What is your role in HWDSB?
I am currently a grade 5 teacher at Chedoke School although I have spent the bulk of my career in a middle school environment. Having just moved this year from an assignment where I was a Language specialist for the better part of a decade, it has been a big change teaching all the other curricular areas again!
What led you into education?
Teaching is a second career for me. I began my professional life as an archivist working for the Ontario Government and the City of Guelph. At a certain point, I was looking to re-energize myself professionally. As a student, I always loved school. I have also always admired the energy, positivity, and optimism of children. What better way to get energized than to step into a classroom? Is there a more dynamic workplace?
What are your go-to pieces of tech?
This is a difficult question as it applies to the classroom. I believe that technology in the classroom should not be a separate consideration. Fundamentally, programming in a technology-rich classroom is no different than in a more traditional setting. Technology just gives you so many more options for how students do their work. In our class, we access the technology that we need depending on the demands of a given project. Students decide what they want to do. They then decide on what technology is the best tool to actualize their ideas. That said, Google Drive has become a cornerstone tool. It allows us to work on multiple devices and applications and to always be able to access needed files. In an environment with limited resources, it is important that students have flexibility to access files regardless of the type of device they are using. Google Drive allows us to do that. The HWDSB Commons is also an incredibly valuable tool in my classroom. This year, my students have not used it as much as they normally do (their projects have required other tech tools), but having a public space for student work has become an important extension of our classroom. I continue to be delightfully surprised at how robust the platform is. If we want to accomplish something in the class, The Commons is often flexible enough to accommodate it.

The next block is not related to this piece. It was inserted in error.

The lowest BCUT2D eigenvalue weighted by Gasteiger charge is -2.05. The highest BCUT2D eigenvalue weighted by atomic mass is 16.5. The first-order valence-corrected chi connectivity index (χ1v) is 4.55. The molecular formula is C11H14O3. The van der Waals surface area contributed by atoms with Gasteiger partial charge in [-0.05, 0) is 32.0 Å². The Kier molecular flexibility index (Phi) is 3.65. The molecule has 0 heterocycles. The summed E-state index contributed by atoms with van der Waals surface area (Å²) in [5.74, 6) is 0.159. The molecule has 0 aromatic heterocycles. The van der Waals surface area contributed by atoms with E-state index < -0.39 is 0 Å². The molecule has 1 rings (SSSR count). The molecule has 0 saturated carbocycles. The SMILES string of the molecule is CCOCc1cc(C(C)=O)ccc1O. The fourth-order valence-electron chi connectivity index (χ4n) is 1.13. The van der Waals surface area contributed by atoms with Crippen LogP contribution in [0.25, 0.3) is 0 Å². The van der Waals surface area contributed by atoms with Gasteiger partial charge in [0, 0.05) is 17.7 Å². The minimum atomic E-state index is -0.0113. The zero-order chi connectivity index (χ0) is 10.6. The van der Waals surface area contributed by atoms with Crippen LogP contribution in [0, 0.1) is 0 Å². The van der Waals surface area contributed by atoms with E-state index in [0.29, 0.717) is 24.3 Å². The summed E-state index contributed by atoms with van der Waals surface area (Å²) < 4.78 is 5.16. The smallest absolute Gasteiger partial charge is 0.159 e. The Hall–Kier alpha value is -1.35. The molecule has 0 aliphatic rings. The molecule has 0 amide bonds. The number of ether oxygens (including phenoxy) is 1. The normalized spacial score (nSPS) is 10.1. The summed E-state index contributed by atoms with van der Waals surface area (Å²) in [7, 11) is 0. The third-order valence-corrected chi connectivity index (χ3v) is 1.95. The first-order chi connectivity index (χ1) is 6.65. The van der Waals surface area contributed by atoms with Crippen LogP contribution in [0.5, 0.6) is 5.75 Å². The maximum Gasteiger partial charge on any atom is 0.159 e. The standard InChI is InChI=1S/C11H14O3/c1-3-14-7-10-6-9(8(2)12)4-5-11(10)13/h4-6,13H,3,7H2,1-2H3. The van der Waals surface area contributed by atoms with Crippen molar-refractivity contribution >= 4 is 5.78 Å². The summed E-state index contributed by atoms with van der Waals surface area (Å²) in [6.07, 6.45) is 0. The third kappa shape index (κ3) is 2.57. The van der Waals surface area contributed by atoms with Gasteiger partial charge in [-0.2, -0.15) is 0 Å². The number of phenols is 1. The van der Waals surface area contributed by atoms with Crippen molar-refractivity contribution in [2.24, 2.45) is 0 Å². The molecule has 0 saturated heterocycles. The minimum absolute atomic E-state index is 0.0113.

Twitter or something else?
Though I lurk on Twitter, I am not active on it. Facebook is my go to social media tool.
How has technology shifted the way you learn?
In the classroom, technology has forced me to become a more effective co-learner with my students. I used to think that I was a co-learner with my students but in retrospect, I was paying more lip service to this idea than living it. Adopting technology and integrating it into the classroom has necessitated that I open myself in a more authentic way to learning together. Students will conceive of ideas, will experiment with how to present these, and will suggest a wide variety of tech tools that they think will do the job. It is impossible for me to master all of these tools and to provide direct instruction on their use. Students become the experts and teach me, and, more importantly they teach other. It can be an empowering experience for students that may not take leadership roles in other areas of the classroom. At the same time, it places me in the role of learner. This has helped me to rethink and to redefine my role in the classroom in a broader sense.
What’s your best piece of advice for those wondering how to use tech to accelerate their learning?
Experiment. Try something new. Be open to failure. Be willing to surrender some control over the process. Above all, conceive of technology as a tool. It is a means to an end. Do not start your planning by thinking about what technology you intend to use. Think about what you want to achieve. This is familiar to every teacher – i.e., starting with effective programming. Then, consider how technology might be used. Better yet, leave some choices open to your students as to what technology they may use to tackle a task. Be willing to let them take the lead.
(This series inspired by the innovative and trailblazing Royan Lee and the #workflow series on his Spicy Learning Blog. Thanks, Royan!)